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The financial core (also FiCore or Fi-Core) is a payment so employees can work in a union environment without becoming full members, with the intent of paying only for the basic costs associated with their representation by the union. The United States Supreme Court in 1963 initially defined the financial core in Labor Board v. General Motors,[1] and has continued to clarify what is a core obligation and that unions are required to notify potential employees it is an option. Controversy continues as to what exactly the financial core is – and there are instances of unions not informing employees of their rights.[2]



Under the National Labor Relations Act (Sec. 8 (a) (3)) an employer and a labor organization may agree to condition employment upon membership in the union.[3] The 1963 ruling limited the burdens of membership upon which employment may be conditioned to the payment of initiation fees and monthly dues. In the words of the court, "Membership as a condition of employment is whittled down to its financial core."[1] Or, in other words, "If an employee in a union shop unit refuses to respect any union-imposed obligations other than the duty to pay dues and fees, and membership in the union is therefore denied or terminated, the condition of membership for 8 (a) (3) purposes is nevertheless satisfied and the employee may not be discharged for nonmembership even though he is not a formal member."

In 1988, the Supreme Court again addressed the financial core issue in Communications Workers of America v. Beck.[4] The question this time was whether an employee who is not a formal member in the sense above, but rather a financial core member, can be required to pay full union dues and fees, if those fees are used for purposes beyond collective bargaining, contract administration, or grievance adjustment (so-called collective bargaining activities). The court ruled in a 5 to 3 decision, with Justice William Brennan writing for the majority, that the financial core obligation does not include "the obligation to support union activities beyond those germane to collective bargaining, contract administration, and grievance adjustment."[4]


Most significantly, this financial core definition of the minimum union dues required to get and/or keep employment under a compulsory union contract allows objecting union members to withhold that portion of their compulsory union dues that the union spends on any political activities, campaigns or causes. They keep their union jobs and all union benefits. However, since they are no longer full members of the labor union, they are free from any union internal rules and regulations governing full members. They can not hold union elected office nor can they even vote on the union contract from which they receive financial support.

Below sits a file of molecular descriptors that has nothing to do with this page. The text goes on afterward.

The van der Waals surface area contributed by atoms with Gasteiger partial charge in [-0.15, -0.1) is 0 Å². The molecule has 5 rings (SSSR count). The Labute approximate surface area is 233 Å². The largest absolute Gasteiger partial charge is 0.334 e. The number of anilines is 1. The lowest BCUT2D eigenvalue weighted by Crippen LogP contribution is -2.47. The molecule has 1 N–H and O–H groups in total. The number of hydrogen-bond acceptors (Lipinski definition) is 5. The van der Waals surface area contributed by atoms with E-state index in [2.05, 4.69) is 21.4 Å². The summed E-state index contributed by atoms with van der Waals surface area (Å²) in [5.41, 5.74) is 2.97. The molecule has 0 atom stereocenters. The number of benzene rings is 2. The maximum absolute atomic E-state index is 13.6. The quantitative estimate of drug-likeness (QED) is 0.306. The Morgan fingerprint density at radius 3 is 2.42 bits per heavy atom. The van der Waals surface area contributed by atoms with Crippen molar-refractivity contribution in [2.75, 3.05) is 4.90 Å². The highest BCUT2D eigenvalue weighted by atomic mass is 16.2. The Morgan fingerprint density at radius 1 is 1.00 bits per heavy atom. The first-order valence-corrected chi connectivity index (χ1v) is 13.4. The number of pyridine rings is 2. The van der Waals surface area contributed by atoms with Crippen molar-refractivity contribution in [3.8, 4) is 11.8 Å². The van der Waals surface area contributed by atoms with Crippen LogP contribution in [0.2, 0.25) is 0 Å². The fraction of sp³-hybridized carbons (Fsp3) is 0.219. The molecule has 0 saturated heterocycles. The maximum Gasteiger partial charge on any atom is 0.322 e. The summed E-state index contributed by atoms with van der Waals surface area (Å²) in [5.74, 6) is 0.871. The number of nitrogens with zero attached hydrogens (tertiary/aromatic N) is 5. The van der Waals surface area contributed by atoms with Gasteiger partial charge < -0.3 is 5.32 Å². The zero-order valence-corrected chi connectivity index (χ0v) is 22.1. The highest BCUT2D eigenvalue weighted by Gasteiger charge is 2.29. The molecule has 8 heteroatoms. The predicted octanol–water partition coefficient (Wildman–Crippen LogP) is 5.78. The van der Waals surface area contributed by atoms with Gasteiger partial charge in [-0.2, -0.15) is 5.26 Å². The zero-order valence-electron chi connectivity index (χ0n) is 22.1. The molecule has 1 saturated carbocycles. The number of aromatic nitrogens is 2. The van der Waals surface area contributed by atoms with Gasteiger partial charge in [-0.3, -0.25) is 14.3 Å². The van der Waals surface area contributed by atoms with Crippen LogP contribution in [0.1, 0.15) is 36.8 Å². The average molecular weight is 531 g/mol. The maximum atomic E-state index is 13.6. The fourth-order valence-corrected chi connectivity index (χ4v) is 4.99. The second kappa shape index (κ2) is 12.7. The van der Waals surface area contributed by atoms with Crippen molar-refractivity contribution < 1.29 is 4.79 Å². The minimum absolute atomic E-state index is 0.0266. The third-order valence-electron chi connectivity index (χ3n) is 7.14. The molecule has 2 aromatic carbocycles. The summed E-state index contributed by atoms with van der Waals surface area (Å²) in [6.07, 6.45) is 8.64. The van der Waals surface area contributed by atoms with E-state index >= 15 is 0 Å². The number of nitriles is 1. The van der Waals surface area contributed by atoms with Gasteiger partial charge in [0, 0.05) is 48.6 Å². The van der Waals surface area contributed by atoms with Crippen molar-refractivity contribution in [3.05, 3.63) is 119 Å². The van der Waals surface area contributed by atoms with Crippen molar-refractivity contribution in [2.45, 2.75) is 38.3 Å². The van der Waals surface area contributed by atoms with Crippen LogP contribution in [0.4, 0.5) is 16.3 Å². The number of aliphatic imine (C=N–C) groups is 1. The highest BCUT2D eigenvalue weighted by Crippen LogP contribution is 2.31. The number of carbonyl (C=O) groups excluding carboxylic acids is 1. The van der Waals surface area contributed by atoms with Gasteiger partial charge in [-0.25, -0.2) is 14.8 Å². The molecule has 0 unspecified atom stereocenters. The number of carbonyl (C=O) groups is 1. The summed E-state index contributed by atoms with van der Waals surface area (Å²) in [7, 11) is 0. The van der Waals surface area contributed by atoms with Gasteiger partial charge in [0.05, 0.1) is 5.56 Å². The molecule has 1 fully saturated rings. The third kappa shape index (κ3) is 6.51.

The primary impact of the financial core issue has been in the acting industry. By joining the Screen Actors Guild or American Federation of Television and Radio Artists as a financial core member, an actor can pursue work in states such as California, where union membership is a prerequisite to work in the industry. Full members of these unions are prohibited from working non-union jobs, but financial core members are not restricted by the rules of the unions and so may work either union or non-union jobs. When working a union job, they would receive the same benefits as full constitutional members. Similarly, in the Writers Guild of America, financial core members are able to remain working during labor strikes.

Proponents of the decision to declare financial core status note that it gives actors a wider range of choices since they can elect to take work that is not available to full members.

Opponents of the decision to declare financial core status note that it weakens the union which won the benefits enjoyed by all workers, even those not bound by union rules. Some claim that financial core members are essentially free riders. However, fi-core workers still pay the majority of union dues; for example, the Financial Core Status deduction for non-members of the Writers Guild of America, West over April 2013–March 2014 was 12.10% less than the regular dues.[5]

Fi-core ActorsEdit

Many actors are fi-core, including Jon Voight[6].


  1. ^ a b Labor Board v. General Motors
  2. ^ Labate, Robert J. (Sep 15, 2000). "The Mystery of Financial Core". Holland & Knight LLP. Retrieved 21 January 2014.
  3. ^ "National Labor Relations Act". U.S. Congress. 1935. Retrieved 5 December 2011.
  4. ^ a b Communication Workers of America v. Beck (1988)
  5. ^ Writers Guild of America, West. "Notice to Writers Guild of America, West, Inc. Dues Payers" (PDF). Retrieved 2014-01-21.
  6. ^ Jon Voight [1], Open Letter by Jon Voight, January 31, 2005.

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